In this article, I will explain four reasons why you should stop using console.log() and the best tips to make it different, professional, and better.
#1 Missing contextual information
console.log() forces you to select which information to log before the debugging consciously. And what you display in the first place is not sufficient or even completely irrelevant sometimes. You usually don’t yet have any idea of what’s going on. Every time you launch your app, you go a step further, realizing you are still not logging the right information at the right time, wasting hours changing your statements, again and again, to display new information and hide irrelevant ones.
Display/watch any JS variable inline while debugging (function arguments, local variables, global variables, etc.).
Explore the call stack to get the complete context in which your problem appears.
#2 Too much information
Algorithms are usually designed to automate many small tasks, loops, and recursion being fundamental building blocks for this. Along with console.log(), it results in many lines displayed in front of you, i.e., a hard time coming to find the right information.
Create conditional breakpoints to pause the execution at the right time so that you can analyze what’s going on.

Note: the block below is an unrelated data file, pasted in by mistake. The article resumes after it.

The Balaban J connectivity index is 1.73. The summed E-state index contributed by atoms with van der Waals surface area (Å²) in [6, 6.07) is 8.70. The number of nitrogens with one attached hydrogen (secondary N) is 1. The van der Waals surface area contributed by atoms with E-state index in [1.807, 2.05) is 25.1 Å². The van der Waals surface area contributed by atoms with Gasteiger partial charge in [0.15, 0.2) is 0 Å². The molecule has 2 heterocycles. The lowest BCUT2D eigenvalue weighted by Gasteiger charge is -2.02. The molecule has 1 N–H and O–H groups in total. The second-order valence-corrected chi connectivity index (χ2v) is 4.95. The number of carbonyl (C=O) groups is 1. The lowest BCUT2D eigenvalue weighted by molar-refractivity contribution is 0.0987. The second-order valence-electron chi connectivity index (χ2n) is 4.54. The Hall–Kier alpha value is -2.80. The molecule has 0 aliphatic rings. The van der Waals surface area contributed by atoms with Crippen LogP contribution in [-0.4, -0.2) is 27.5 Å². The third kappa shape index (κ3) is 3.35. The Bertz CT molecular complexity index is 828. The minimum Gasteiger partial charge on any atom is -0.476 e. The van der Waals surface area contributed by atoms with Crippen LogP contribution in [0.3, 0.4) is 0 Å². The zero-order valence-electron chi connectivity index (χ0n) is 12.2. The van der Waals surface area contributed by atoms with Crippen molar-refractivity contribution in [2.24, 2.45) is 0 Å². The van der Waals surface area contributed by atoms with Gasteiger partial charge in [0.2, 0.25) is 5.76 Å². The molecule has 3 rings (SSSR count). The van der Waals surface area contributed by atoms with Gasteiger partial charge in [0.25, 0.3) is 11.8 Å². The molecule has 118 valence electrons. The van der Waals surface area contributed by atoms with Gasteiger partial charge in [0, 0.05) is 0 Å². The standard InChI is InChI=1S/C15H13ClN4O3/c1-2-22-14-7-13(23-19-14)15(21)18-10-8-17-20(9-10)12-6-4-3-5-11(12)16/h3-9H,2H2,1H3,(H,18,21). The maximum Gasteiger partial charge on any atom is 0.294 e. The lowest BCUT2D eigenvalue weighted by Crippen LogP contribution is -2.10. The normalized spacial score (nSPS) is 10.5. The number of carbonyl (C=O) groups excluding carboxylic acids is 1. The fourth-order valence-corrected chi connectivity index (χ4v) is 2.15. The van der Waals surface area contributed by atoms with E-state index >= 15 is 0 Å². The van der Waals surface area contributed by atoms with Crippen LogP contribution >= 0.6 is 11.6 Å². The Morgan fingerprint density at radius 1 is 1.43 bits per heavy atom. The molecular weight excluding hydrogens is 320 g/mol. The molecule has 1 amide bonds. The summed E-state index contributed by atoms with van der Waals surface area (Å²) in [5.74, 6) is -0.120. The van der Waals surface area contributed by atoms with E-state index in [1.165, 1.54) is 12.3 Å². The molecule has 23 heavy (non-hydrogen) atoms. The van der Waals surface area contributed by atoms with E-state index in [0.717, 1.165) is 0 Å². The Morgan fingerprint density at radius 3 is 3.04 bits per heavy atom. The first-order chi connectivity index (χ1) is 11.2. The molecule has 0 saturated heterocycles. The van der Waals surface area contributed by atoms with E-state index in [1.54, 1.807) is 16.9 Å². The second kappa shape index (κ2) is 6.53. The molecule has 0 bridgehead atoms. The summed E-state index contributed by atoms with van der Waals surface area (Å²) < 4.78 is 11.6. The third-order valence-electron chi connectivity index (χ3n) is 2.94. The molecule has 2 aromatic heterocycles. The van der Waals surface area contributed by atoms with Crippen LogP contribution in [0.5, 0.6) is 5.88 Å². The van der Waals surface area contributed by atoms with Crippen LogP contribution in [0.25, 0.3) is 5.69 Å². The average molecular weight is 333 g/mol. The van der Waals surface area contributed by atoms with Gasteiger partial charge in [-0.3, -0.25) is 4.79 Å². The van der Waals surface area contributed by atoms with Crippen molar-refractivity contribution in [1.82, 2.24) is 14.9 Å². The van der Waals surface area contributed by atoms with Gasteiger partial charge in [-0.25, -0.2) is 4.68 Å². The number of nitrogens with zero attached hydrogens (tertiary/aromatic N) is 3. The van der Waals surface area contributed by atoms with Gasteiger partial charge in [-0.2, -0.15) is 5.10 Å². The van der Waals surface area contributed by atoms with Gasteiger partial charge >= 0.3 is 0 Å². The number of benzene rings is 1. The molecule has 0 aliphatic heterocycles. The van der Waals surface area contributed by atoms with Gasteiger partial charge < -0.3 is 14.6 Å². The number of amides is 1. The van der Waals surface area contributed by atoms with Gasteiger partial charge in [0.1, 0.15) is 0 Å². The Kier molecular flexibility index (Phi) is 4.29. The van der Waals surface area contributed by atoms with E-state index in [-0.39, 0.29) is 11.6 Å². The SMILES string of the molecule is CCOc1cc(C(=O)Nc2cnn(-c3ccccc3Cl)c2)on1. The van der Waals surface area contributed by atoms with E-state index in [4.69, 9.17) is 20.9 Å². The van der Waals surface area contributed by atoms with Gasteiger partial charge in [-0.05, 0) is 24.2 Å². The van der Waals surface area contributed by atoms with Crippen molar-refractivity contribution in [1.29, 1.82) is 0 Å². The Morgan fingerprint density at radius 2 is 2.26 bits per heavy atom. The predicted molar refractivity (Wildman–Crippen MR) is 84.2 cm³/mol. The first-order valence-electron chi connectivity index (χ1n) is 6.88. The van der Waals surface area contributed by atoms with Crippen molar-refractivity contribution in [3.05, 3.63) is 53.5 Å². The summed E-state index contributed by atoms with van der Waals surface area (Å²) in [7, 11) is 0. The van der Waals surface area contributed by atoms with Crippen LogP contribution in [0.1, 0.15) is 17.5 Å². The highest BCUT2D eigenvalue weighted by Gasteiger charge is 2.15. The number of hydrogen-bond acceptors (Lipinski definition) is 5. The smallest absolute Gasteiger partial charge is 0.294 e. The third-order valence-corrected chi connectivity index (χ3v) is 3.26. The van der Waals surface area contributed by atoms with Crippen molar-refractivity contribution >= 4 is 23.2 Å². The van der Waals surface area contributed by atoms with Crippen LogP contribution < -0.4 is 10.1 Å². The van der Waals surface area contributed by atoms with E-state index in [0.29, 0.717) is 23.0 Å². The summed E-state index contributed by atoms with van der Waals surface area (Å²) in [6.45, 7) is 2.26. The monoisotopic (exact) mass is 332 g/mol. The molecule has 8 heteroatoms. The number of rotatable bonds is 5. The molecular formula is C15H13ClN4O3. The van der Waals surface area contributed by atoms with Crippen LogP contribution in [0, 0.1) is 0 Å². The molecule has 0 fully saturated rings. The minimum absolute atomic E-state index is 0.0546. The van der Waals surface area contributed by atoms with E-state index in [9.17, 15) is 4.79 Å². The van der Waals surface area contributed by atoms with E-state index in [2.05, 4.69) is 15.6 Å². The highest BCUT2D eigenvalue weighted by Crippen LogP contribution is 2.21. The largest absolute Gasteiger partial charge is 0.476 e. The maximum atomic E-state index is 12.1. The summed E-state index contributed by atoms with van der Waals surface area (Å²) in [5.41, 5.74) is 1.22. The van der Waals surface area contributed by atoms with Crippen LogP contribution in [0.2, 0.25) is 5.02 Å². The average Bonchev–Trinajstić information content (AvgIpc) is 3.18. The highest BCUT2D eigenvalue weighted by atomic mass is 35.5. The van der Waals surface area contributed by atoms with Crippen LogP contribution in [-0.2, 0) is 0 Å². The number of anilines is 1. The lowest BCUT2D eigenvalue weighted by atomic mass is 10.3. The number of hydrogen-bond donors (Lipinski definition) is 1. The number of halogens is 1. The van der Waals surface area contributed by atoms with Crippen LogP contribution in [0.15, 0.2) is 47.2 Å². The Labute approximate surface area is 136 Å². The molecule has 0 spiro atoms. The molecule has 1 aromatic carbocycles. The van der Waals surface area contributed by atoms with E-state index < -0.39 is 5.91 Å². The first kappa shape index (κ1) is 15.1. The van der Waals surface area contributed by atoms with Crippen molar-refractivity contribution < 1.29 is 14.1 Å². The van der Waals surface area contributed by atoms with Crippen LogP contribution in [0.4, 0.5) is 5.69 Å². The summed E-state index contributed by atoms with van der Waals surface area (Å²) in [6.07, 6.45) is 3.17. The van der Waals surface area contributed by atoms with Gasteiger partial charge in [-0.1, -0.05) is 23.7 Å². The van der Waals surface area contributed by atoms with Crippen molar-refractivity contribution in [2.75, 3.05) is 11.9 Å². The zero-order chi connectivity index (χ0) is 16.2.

Watch custom JS expressions (variables, conditions, etc.) so that you don’t waste time to derive the same expression at each step of a loop.
Create a debug login addition to your standard application log to activate debug messages on-demand for the “domain” of interest (e.g., file, service, class, etc.).
#3 Untrustworthy information
Most of the time calling console.log() when the console is not yet active only results in the object being queued, not the output the console will contain. As a workaround, you will need to either clone the information or serialize snapshots of it. The rendering happens asynchronously (being throttled to rate-limit updates), as future interactions with the logged objects like expanding object properties in the browser console.
Asynchronous stack trace (now the default in Chrome) allows you to inspect function calls beyond the current event loop, just like context-aware travel in time to the originators of your asynchronous callbacks.
#4 Altered code behavior
The “standard” way to debug asynchronous code is to console log “1”, “2”, “3”, “4”, etc. i.e., all executed steps before the output you’re expecting until you get the right order. Consequently, you modify the code and, thus, the way it runs, leading to tracking unsteady behaviors really hard. After you finish debugging, you also have to remember to delete all the stray console logs in your code.
Part of debugging is not just inspecting code. It’s a process, inspect, change, and then continue debugging. If I spend a bunch of time setting up breakpoints, will they still be there after I’ve changed my code and refreshed? Answer: DevTools appears to do a pretty good job with that.
To finish this article, I can mention winston or loglevel as fairly good customizable loggers, but I prefer to use them for production-grade logs (information, warnings, errors, etc.).
If you believe you cannot use the debugger when running your tests, consider reading this article and other similar resources you might easily find on the internet.
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